It's Not What You Say It's How You Say It: Sentence Stress
1 Introducing It's Not What You Said It's How You Said It
Begin by introducing the phase, "It's not what you say it's how you say it." Ask students for their thoughts about possible meanings and have them offer examples of it. Direct the conversation to examples they personally would have experienced such as someone sad but saying they are fine, or when you ask a question: really? Then the other person replies: really! Then show the students the YouTube clip of which includes the phrase, "It's not what you said, but how you said it." Lead students to the conclusion that how you say something can affect the meaning of what you are saying. Tell them that this is voice modulation and their are several ways speakers do this, and this lesson is about one way called, "Sentence Stress."
2 What is Sentence Stress?
Using Apple Keynote, Microsoft Powerpoint, or however you like, present and explain to students with the definition of sentence stress: Changing the sound of one word in a sentence can change or add meaning to the entire sentence different than what the original definition of just the plain words intended. Show students an example sentence, and stress each word in that sentence, explaining how meaning is added to the sentence based on the stress each time. For example:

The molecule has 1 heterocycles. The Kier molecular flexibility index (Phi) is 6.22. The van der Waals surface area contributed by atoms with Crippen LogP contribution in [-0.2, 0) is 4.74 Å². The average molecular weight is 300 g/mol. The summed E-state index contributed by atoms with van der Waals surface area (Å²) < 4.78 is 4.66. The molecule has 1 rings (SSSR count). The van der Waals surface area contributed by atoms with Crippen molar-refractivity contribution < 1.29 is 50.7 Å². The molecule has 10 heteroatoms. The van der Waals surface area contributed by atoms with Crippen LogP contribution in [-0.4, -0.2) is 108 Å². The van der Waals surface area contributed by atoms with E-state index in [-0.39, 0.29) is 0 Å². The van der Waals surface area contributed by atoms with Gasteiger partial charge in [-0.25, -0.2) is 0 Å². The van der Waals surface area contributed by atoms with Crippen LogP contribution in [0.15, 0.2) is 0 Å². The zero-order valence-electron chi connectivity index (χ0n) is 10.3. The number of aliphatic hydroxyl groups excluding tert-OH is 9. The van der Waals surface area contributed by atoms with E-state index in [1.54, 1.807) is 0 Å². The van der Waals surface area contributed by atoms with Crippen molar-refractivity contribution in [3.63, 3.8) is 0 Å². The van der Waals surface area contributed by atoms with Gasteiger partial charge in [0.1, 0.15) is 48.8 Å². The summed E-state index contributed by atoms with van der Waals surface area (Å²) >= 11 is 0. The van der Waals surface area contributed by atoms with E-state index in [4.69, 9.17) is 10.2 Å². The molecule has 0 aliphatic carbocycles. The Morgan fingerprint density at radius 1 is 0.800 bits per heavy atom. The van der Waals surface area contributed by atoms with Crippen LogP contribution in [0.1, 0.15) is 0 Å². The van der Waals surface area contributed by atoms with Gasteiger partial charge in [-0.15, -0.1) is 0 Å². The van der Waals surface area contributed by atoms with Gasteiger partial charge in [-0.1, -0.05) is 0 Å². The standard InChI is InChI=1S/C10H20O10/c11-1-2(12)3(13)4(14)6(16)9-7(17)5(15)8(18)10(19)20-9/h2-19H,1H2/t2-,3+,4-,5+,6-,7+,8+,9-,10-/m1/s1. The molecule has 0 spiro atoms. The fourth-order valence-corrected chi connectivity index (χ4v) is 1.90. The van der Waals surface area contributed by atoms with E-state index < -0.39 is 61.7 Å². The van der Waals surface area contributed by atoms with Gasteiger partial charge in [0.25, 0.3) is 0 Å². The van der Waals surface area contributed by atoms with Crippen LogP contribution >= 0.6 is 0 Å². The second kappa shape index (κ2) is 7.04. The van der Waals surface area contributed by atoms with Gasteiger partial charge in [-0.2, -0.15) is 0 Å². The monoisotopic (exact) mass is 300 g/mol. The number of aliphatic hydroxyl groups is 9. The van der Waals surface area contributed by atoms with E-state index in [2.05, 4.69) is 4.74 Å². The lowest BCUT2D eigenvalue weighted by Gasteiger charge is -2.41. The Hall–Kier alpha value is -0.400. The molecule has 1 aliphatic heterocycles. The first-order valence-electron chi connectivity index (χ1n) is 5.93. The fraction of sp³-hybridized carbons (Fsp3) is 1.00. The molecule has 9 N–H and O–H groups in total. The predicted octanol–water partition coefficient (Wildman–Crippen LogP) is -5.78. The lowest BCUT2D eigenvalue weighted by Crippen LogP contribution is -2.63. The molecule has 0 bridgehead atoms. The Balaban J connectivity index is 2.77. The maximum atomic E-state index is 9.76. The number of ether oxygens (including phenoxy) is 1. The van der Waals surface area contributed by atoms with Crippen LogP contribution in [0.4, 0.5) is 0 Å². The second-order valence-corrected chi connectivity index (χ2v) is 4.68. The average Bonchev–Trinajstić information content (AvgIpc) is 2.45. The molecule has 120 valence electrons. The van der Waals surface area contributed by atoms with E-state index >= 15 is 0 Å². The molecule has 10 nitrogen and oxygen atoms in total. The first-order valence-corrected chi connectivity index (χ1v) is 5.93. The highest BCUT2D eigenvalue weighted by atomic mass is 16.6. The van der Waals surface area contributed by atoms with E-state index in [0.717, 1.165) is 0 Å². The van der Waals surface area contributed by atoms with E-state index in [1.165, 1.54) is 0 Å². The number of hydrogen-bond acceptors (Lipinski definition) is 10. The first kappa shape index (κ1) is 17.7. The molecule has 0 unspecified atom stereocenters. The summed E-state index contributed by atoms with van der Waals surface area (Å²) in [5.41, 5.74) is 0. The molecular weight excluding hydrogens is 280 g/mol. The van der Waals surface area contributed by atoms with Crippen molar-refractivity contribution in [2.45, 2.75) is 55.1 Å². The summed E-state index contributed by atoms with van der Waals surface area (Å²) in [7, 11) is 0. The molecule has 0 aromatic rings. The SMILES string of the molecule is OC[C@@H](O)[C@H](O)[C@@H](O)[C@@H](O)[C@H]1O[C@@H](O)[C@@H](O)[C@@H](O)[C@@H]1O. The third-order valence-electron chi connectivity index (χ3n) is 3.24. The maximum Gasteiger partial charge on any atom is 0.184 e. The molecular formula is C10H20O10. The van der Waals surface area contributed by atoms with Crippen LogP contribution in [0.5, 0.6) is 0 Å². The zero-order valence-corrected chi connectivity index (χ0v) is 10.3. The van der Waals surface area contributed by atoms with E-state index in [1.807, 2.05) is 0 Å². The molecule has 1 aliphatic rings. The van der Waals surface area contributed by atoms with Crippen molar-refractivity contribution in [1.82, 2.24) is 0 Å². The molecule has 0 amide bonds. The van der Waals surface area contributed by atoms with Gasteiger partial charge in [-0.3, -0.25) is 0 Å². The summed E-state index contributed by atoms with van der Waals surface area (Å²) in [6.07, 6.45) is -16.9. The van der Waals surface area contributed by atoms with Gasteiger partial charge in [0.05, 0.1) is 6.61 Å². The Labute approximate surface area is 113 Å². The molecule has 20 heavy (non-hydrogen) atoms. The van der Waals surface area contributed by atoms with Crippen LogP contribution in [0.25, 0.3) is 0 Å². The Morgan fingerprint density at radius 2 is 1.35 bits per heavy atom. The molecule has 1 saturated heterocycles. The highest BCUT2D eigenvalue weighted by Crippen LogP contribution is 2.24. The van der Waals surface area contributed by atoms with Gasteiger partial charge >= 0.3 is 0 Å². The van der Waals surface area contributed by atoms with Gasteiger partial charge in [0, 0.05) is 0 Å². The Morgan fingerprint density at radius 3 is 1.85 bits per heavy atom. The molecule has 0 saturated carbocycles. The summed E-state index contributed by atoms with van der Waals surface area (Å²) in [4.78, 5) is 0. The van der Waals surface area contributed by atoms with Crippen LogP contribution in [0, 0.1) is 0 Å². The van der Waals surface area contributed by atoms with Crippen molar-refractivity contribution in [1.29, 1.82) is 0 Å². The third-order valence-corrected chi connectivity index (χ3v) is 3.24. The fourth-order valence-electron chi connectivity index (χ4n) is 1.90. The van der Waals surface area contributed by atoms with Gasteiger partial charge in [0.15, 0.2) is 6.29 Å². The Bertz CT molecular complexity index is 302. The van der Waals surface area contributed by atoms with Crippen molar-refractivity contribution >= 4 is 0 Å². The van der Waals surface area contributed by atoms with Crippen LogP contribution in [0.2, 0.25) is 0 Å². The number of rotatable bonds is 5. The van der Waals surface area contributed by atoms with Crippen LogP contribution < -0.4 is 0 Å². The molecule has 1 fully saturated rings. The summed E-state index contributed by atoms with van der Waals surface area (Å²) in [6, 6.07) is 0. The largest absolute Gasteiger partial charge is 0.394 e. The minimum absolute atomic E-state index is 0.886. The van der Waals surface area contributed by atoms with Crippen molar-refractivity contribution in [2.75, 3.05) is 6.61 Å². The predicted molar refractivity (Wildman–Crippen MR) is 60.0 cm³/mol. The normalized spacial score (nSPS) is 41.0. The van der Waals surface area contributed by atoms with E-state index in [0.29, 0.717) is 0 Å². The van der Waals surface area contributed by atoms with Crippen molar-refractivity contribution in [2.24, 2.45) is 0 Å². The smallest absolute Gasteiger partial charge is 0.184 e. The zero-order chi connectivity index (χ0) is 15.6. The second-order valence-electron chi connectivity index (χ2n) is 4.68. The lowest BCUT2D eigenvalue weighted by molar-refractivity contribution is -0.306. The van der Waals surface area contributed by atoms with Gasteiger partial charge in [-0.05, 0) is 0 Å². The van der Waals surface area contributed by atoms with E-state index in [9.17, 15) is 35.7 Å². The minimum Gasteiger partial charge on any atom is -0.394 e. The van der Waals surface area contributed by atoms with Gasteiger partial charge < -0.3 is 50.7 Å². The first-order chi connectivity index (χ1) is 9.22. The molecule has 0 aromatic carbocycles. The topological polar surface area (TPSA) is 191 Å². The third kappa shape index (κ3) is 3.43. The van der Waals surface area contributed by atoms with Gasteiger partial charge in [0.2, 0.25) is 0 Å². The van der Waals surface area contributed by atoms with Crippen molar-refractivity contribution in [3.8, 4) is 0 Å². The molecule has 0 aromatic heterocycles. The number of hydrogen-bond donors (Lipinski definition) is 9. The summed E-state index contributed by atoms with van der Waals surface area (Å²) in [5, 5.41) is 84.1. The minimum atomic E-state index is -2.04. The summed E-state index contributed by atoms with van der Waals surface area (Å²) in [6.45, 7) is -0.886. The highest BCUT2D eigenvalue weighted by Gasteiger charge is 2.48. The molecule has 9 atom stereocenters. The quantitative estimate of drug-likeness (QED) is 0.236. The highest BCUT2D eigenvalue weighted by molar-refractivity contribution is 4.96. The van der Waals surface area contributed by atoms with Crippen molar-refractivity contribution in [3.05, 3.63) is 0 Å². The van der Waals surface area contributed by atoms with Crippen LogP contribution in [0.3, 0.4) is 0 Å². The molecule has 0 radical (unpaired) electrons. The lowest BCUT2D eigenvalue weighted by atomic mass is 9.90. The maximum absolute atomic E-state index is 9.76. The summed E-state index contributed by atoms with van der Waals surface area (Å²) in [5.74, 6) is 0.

I didn't say we should kill him.
I didn't say we should kill him. (Someone else said it, not me)
I DIDN'T say we should kill him. (Stronger, angrier denial)
I didn't SAY we should kill him. (But I implied it, wrote it, or whispered it.)
I didn't say WE should kill him. (You should kill him, or someone else.)
I didn't say we SHOULD kill him. (We must kill him, or we shouldn't kill him.)
I didn't say we should KILL him. (We should fire him, or something else.)
I didn't say we should kill HIM. (It should be someone else.)
3 Student Practice
Provide more examples for students. First speak a sentence and ask students to identify the word you stressed. This can be done using plickers. Give students several choices and have them respond with their plicker. After students have identified the correct word that was stressed. Have students tell you the added meaning. One student can say it, and then a plicker poll can see if the rest of the class agrees or disagrees. Repeat the same sentence several times, stressing a different word each time. Then switch to a new sentence. At first, make the stress very obvious, but then make it more subtle as you go along with examples.
- I did not cheat on the test today.
- I did not kiss that woman!
- I wasn't asked by the teacher to get out of the classroom.
To make it even more difficult, try to find some examples from TV shows and have students do the same as before when you were saying the sentences. However it will be more difficult now that students are listening to a "real world" examples. This could be multiple short clips or a single longer clip, both can work.
After students have mastered listening to sentence stress, it's time for them to start using it on their own. Have students work with a partner. With their partner they can take turns stressing different words in sentences. One partner will speak the sentence stress, the other partner will listen, identify the stressed word and tell the additional meaning. Students will switch back and forth and can change partners. Students can begin with the same examples the teacher used, but then should think of their own examples. The teacher should walk around listening and assessing while partners are working.
4 Student Activity